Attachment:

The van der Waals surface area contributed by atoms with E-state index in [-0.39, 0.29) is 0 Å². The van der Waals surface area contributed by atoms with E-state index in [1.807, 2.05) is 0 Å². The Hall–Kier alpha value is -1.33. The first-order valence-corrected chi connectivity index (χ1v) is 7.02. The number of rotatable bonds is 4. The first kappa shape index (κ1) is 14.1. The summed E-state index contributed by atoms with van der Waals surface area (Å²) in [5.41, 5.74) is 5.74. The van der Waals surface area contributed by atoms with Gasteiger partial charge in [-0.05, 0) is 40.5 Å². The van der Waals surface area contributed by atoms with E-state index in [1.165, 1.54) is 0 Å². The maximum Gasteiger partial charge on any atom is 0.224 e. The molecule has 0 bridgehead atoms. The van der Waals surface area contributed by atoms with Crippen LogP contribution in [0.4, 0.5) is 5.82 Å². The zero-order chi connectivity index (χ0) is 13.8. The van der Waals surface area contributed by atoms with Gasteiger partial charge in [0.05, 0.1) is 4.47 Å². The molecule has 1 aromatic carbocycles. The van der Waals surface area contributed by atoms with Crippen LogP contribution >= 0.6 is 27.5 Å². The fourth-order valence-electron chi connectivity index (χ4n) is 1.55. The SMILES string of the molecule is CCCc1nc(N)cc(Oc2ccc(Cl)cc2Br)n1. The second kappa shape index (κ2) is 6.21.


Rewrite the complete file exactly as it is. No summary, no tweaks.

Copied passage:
The van der Waals surface area contributed by atoms with E-state index in [-0.39, 0.29) is 0 Å². The van der Waals surface area contributed by atoms with E-state index in [1.807, 2.05) is 0 Å². The Hall–Kier alpha value is -1.33. The first-order valence-corrected chi connectivity index (χ1v) is 7.02. The number of rotatable bonds is 4. The first kappa shape index (κ1) is 14.1. The summed E-state index contributed by atoms with van der Waals surface area (Å²) in [5.41, 5.74) is 5.74. The van der Waals surface area contributed by atoms with Gasteiger partial charge in [-0.05, 0) is 40.5 Å². The van der Waals surface area contributed by atoms with E-state index in [1.165, 1.54) is 0 Å². The maximum Gasteiger partial charge on any atom is 0.224 e. The molecule has 0 bridgehead atoms. The van der Waals surface area contributed by atoms with Crippen LogP contribution in [0.4, 0.5) is 5.82 Å². The zero-order chi connectivity index (χ0) is 13.8. The van der Waals surface area contributed by atoms with Gasteiger partial charge in [0.05, 0.1) is 4.47 Å². The molecule has 1 aromatic carbocycles. The van der Waals surface area contributed by atoms with Crippen LogP contribution >= 0.6 is 27.5 Å². The fourth-order valence-electron chi connectivity index (χ4n) is 1.55. The SMILES string of the molecule is CCCc1nc(N)cc(Oc2ccc(Cl)cc2Br)n1. The second kappa shape index (κ2) is 6.21.